WASHINGTON (Reuters) – A commission on sexual assault set up by the Pentagon has recommended that the United States military take the decision to prosecute cases of sexual assault out of the military’s chain of command, a U.S. official said on Thursday.
If the initial recommendations made by the independent commission are accepted by Defense Secretary Lloyd Austin, it would be a major change in the military.
Advocates and lawmakers have for years been calling for the military commanders to be taken out of the decision making process when it comes to prosecuting sexual assault cases, arguing that they are inclined to overlook the issue.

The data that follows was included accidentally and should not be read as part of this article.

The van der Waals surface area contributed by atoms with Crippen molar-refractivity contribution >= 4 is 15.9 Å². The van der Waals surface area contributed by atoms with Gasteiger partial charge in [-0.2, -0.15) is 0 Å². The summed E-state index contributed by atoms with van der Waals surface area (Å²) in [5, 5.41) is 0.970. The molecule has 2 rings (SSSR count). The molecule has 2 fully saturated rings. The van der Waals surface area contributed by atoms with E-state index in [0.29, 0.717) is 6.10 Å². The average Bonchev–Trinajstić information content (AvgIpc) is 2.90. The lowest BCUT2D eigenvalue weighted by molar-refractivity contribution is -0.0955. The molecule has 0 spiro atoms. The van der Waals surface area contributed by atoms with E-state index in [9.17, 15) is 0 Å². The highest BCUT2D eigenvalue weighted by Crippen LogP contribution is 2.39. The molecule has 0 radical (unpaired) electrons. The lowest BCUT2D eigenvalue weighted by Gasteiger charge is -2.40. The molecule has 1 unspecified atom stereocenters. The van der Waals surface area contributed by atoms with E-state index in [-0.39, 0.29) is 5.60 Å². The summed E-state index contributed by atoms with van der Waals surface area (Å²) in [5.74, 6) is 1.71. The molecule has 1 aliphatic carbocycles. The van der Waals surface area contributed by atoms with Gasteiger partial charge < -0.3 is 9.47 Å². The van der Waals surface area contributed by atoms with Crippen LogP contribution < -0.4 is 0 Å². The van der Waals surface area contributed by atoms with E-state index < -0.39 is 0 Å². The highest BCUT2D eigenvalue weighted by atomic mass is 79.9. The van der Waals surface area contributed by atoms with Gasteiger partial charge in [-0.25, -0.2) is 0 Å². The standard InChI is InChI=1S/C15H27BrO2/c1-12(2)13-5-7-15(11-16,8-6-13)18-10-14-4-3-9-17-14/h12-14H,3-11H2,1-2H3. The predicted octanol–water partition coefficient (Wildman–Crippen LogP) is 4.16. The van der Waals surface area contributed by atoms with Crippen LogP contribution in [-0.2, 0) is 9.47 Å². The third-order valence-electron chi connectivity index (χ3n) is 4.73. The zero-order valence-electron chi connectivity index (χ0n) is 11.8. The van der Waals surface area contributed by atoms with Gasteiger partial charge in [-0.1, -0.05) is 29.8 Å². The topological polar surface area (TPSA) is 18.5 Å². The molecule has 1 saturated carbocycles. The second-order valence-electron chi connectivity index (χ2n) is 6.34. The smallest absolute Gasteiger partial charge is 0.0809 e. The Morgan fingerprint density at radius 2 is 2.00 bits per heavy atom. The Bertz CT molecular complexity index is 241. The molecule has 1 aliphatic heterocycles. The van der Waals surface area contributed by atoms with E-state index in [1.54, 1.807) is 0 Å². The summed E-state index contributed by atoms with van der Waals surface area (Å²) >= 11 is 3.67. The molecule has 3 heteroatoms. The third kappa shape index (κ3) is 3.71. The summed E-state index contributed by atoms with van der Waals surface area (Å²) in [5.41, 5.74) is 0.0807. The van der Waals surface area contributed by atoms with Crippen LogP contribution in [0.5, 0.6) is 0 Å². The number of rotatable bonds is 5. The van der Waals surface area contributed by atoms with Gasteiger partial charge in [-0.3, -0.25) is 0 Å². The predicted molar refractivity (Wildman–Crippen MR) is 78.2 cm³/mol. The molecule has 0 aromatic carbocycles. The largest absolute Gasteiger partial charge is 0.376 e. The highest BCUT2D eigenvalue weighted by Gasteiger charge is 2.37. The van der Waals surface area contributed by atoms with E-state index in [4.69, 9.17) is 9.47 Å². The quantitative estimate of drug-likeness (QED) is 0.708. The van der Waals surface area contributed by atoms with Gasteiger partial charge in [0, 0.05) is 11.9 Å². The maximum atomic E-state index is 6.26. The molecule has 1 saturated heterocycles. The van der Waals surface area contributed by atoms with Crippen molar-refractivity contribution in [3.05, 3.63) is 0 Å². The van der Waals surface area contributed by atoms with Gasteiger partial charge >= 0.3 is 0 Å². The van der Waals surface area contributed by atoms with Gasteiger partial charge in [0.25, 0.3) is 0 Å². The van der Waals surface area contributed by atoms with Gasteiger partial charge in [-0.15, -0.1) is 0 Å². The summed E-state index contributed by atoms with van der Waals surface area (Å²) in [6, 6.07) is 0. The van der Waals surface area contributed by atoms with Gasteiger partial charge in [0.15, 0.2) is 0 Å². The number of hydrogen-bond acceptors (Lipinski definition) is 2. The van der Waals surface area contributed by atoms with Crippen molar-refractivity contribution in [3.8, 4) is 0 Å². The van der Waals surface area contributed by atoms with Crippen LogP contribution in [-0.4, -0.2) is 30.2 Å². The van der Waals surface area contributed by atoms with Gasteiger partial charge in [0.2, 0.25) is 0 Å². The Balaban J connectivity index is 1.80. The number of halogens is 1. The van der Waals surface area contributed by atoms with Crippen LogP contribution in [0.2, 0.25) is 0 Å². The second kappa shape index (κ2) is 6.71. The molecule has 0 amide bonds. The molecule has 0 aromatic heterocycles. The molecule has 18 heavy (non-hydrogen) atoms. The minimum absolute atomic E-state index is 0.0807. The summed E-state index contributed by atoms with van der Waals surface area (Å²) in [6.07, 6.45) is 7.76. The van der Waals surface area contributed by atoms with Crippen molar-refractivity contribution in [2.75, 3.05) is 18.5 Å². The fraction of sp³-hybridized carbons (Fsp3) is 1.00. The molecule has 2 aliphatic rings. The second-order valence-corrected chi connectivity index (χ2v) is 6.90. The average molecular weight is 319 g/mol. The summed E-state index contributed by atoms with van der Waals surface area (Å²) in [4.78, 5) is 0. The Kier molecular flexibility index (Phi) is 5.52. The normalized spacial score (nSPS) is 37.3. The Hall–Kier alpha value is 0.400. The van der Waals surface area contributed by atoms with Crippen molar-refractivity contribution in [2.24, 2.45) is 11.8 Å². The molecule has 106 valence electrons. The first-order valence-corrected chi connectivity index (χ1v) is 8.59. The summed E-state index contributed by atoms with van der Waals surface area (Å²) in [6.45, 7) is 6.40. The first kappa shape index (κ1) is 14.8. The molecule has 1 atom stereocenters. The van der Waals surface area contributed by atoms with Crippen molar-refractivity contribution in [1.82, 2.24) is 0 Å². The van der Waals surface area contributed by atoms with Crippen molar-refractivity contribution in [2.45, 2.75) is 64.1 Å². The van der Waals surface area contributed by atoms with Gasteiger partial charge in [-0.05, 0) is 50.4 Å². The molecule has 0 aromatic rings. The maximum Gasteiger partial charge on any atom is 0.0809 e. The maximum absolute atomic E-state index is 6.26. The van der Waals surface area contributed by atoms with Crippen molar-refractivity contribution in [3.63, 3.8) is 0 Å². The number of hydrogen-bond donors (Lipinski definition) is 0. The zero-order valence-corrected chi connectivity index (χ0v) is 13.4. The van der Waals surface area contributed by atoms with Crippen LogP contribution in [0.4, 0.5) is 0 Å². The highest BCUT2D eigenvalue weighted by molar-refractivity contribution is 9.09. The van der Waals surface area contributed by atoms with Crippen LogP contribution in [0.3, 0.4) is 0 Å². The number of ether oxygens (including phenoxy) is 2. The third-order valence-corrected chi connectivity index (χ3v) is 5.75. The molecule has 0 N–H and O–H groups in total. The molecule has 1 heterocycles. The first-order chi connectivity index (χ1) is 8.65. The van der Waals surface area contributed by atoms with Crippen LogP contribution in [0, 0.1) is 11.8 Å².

The official, speaking on the condition of anonymity, said that Austin had not made a decision yet and would consult with leaders of the different military branches before making one.
“The secretary has asked the services to provide their candid assessment and feedback of these initial recommendations by the end of May,” Pentagon spokesman John Kirby (NYSE:) said.
In March, the head of the commission, Lynn Rosenthal, said that all options were on the table when dealing with sexual assault in the military.
Sexual assault and harassment in the U.S. military is largely under-reported and came under renewed scrutiny recently.
Last year, an investigative panel looking into violent crimes and abuse at the Fort Hood Army base in Texas said it found a command structure that was “permissive” of sexual assaults.
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